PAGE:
Grace Mugabe is not prepared to assume any meaningful role in Zanu (PF) or government and will never rule Zimbabwe, said former Minister and MDC Member of Parliament, Priscilla Misihairabwi Mushonga.

Speaking at the Southern African Political and Economic Series Trust recently, Misihairabwi said the First Lady had no capacity to satisfactorily handle high political party responsibilities.

"Grace is not ready to manage the Zanu (PF) kind of politics and will never be the state president in her life time," said Misihairabwi, dismissing suggestions that Mugabe was grooming Grace for the presidency as wild and farfetched dreams.

Misihairabwi pointed out that Grace was being used by one of the two Zanu (PF) factions to achieve some goals.

The MDC secretary general noted that the fact that it took Zanu (PF) some 21 years after Mugabe's first wife, Sally, had passed away to recognise Grace as a political force, showed that she was not taken seriously by the ruling party.

Grace, said Misihairabwi, would not understand Zanu (PF) politics let alone government affairs and her entry into politics has no significance to happenings in the party.

According to Misihairabwi, Mugabe made his choice about who to mentor for some presidium roles not his successor and 'that person is none other than Joyce Mujuru'.

She said the Zanu (PF) December elective congress would not finalise the succession wrangle, but make clearer who would be in control of presidential affairs.

"Mugabe rarely shifts positions and since he chose Mujuru as Vice President it is unlikely that he has changed his mind. This was underscored by the fact that Mugabe did not nullify the recent disputed Zanu (PF) Youth Wing elections," Misihairabwi said, observing that if Mujuru had fallen out of Mugabe's favour the party elections favouring her would have been put on ice.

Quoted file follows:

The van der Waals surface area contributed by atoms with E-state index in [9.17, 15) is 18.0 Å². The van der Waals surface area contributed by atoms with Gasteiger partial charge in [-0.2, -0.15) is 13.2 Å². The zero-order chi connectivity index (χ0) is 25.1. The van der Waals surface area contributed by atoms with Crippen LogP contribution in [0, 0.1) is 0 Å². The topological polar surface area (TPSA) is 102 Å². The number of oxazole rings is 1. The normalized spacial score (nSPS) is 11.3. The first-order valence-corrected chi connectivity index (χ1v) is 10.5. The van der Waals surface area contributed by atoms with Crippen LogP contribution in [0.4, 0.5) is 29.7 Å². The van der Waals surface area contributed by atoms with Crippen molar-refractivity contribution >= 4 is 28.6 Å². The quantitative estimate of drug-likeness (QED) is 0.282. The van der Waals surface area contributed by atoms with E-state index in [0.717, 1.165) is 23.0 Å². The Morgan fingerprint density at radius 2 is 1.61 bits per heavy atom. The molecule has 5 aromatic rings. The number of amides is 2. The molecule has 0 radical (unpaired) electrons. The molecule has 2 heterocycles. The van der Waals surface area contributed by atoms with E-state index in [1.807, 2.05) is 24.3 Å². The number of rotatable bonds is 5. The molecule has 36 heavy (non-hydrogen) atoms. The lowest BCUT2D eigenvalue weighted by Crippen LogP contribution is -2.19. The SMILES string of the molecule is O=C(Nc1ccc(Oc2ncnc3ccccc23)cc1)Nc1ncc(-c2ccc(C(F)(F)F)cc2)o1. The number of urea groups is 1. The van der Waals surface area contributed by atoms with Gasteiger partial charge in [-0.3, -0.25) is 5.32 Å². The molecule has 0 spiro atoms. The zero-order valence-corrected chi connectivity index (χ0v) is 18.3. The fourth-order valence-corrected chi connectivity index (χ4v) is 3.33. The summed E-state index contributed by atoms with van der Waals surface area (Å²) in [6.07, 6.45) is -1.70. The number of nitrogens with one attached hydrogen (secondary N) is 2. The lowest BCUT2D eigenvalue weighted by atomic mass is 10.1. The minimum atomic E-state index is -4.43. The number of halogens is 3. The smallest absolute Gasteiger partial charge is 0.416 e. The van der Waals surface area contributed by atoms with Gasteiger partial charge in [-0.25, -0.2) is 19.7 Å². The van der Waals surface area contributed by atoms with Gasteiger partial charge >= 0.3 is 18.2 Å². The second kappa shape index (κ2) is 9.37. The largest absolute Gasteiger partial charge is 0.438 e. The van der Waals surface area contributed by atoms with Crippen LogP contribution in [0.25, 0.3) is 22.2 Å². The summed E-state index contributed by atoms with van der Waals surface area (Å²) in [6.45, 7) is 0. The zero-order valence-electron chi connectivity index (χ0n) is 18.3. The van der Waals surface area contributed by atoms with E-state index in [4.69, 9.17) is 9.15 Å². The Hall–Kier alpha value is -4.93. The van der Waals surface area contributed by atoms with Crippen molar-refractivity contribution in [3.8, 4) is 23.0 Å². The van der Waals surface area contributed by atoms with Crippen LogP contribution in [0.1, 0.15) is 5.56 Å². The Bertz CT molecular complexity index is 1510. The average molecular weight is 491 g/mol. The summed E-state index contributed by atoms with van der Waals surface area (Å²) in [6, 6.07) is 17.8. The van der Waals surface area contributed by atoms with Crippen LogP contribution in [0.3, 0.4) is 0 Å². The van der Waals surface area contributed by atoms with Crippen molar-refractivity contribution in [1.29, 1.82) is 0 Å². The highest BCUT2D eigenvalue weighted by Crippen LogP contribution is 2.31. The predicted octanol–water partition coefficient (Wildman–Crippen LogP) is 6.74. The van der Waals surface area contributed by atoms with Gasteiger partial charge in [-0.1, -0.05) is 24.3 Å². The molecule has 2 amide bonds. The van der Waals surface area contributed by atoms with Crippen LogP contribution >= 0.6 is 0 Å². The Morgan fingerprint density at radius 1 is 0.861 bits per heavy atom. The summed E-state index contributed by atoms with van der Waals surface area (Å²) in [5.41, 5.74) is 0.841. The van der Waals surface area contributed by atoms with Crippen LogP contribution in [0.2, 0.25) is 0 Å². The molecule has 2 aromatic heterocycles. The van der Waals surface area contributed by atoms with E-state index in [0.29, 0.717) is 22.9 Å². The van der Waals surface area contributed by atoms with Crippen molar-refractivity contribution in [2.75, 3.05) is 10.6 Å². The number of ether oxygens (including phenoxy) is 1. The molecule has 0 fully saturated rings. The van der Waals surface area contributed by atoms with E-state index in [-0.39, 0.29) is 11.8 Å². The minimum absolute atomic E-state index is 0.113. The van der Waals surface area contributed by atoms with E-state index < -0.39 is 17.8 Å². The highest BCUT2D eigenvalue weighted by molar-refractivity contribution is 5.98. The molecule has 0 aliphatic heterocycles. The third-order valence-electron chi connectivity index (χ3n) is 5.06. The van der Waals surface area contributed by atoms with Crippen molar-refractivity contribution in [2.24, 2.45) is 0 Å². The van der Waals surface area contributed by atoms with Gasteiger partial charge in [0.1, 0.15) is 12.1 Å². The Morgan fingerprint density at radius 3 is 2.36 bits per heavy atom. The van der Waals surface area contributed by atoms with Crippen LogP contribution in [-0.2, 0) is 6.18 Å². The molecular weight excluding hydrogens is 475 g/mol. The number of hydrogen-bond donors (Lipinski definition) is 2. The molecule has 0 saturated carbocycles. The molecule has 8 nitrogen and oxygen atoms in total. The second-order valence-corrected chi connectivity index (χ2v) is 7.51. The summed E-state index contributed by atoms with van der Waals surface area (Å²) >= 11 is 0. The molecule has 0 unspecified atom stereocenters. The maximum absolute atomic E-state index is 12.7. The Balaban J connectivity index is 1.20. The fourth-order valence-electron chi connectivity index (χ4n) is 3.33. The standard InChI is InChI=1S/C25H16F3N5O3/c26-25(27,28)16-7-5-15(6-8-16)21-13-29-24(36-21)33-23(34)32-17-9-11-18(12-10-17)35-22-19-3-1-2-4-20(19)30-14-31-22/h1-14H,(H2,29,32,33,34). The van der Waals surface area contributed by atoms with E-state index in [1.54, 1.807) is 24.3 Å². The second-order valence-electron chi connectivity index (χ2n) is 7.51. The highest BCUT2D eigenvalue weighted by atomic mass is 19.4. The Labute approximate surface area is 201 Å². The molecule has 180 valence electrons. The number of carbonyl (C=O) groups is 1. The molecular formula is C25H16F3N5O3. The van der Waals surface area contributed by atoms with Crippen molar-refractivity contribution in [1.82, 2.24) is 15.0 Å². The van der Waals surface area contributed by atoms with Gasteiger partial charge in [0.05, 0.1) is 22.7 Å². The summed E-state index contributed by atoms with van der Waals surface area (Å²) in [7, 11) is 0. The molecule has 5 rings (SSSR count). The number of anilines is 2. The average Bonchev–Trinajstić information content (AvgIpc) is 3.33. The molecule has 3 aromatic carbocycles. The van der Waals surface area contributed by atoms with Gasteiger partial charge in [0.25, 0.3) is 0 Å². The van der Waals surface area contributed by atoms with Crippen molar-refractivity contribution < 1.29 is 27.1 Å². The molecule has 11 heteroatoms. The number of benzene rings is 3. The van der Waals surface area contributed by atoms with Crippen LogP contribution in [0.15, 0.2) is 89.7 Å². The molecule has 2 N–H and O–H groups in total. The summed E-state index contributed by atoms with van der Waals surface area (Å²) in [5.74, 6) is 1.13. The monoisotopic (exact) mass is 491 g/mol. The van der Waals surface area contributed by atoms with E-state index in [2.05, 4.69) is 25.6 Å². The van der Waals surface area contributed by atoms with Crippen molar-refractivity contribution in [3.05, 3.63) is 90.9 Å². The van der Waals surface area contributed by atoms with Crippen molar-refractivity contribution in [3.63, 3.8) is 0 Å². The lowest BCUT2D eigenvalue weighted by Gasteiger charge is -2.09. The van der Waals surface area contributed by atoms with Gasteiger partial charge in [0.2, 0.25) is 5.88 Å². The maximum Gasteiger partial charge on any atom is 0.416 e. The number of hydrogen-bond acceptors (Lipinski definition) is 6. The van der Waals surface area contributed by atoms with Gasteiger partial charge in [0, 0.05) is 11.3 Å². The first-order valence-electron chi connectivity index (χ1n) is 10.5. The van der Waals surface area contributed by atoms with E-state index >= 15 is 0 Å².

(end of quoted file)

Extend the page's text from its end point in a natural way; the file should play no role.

Misihairabwi added another interesting dimension to Grace's ascendancy to political power.

She suspected that Grace might be appointed Minister of Women's Affairs, Gender and Community Development to avoid a clash of interest between the boss at the party Women's League and the respective minister.

The outspoken Misihairabwi dismissed rumours that Mugabe was no longer in control of Zanu (PF). She said Mugabe was very much in control since all party members both men and women would kneel before him to seek permission for whatever business.


The Zanu (PF) succession battles were not for controlling the party, according to Misihairabwi, but for control over resources.

Derek Matyzak, senior researcher with the Research and Advocacy Unit, concurred with Misihairabwi that, Mujuru could succeed Mugabe since her dominance of the party politburo had significant influence over party structures eligible to vote at the elective congress.

Matyzak was quick to point out that any Mugabe nominated candidate might be rejected by internal party structures which need proper Zanu (PF) processes to be followed.

"At the end of the day the Zanu (PF) guided democracy would give guidance to the voters to elect good candidates," noted Matyzak.

A research made by RAU found that the Zanu (PF) succession battle would be viewed as a contest between the Zezuru led by Mujuru and the Karanga represented by Mnangagwa.

"It certainly seems to be outside any coincidence that the Head of State, President Mugabe, a Vice President, Mujuru, the head of the judiciary, Godfrey Chidyausiku, the head of the Defence Forces, Constantine Chiwenga, the head of the Air Force, Perence Shiri, the head of Police, Augustine Chihuri and the Registrar General of Elections are all Zezuru.

"None of the four Cabinet Ministers of the last government excluded from the Politburo were Zezuru," reads part of the RAU research report.

The report however indicated that observers noted that the succession battle might not only be fought on ethnic lines, but the military factor.

It was noted that the securocrats who stepped in to ensure Mugabe's victory at the June, 2013 presidential election, would be a determining factor depending on who they feel has the capacity to protect their positions and the status quo.

The military preferred candidate would be in a position to protect the Zanu (PF) old guard and believe in 'rule by entitlement' by virtue of their contributions made during the liberation war.

Grace's appearance at the political stage sent fears among some Zanu (PF) sections that Mugabe wanted her assume the presidency when the right time comes.




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